Guarding against dehydration in the summer sun

In that rush out the door and into the summer sun (and heat), it’s still important — and, for most, crucial — not to neglect proper hydration, even in mild summer temperatures.

Bodies are made up of approximately 60 percent water, and it’s that water and other fluids that regulates the body’s temperature, protects its organs and tissues, while also keeping the mouth, eyes, and nose moist. These fluids also support bodily functions, such as getting rid of waste.

Dehydration is the serious medical condition resulting from the loss of too much of those fluids, occurring when the body loses more fluids than it’s taking in, and it does not have enough to properly function. While it often occurs from simply not taking in the proper amount of fluids, diarrhea, vomiting, fever also contribute to dehydration.

Those most at-risk for dehydration include:
  • People with chronic illnesses such as diabetes, cystic fibrosis, or kidney problems or those who take medications that cause them to urinate or sweat more often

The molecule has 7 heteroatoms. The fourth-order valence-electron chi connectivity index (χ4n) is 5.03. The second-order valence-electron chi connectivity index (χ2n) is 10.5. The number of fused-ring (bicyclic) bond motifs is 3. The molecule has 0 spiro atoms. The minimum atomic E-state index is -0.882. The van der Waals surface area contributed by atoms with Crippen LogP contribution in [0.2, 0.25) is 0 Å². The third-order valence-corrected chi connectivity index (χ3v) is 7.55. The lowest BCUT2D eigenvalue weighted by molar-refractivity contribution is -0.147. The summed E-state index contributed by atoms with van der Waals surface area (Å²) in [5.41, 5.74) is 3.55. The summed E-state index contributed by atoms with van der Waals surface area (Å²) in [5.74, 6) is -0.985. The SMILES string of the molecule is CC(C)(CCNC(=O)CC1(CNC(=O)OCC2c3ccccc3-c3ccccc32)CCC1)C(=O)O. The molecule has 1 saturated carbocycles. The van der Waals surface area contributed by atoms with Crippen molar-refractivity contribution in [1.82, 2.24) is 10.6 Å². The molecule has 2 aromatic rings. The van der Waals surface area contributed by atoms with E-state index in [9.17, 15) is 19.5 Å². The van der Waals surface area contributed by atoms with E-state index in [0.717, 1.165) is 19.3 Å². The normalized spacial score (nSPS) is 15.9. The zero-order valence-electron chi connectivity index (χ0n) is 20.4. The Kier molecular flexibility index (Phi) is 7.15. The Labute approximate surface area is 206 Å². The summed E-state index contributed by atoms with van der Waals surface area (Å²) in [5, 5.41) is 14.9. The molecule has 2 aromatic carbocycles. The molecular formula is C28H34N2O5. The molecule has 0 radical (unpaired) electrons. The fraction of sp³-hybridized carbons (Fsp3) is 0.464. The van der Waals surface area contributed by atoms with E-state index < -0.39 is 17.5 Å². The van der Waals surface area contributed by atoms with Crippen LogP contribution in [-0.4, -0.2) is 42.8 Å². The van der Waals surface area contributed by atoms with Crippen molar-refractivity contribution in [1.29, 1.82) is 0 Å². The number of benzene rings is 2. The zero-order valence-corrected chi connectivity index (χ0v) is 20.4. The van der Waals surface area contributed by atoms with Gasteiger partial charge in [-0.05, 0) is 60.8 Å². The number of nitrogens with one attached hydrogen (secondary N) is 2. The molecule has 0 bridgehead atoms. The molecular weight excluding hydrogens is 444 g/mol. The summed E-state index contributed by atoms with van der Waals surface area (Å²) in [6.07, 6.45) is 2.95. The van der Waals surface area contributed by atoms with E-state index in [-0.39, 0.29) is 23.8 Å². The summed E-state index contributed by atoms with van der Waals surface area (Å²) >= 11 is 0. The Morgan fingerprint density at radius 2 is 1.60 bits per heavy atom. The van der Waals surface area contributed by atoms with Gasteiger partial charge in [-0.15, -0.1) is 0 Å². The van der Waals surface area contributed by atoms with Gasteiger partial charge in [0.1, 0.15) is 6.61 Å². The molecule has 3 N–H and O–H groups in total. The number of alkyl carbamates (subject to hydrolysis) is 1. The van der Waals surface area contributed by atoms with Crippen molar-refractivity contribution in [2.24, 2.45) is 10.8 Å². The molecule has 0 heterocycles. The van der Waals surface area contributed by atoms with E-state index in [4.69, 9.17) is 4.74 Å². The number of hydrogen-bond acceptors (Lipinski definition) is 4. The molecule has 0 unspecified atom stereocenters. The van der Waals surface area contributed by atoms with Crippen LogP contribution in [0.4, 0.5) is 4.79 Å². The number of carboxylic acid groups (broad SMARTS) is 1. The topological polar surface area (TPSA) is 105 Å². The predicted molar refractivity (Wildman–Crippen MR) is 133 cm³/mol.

• Infants, young children and older adults
  • People who exercise or work outdoors, especially during hot weather

The first signs of dehydration are seemingly mild, and can include:

  • Increased thirst, especially when accompanied with dry mouth
  • More frequent urination
  • Sweating less than usual
  • Darker colored urine
  • Dry skin
  • Headache and/or dizziness
  • Fatigue

Replacing lost fluids by drinking water or electrolyte-fortified drinks is an effective treatment to stave off mild dehydration.

Severe dehydration, though, can be life-threatening. Call 911 and seek medical attention right away if symptoms include:

  • Fever greater than 101
  • Confusion and/or disorientation
  • Fainting
  • Lack of urination
  • Rapid heartbeat and/or rapid breathing
  • Chest and/or abdominal pain

The treatment for dehydration is to replace the lost fluids and electrolytes that you have lost, possibly through an IV.

Drinking enough water every day is essential for overall health. Daily fluid intake recommendations, which includes water consumed in foods and beverages, varies by age, sex, and medical conditions.

Doctors can guide their patients on the proper amount of water they should be consuming every day — not just during the summer, but throughout the year.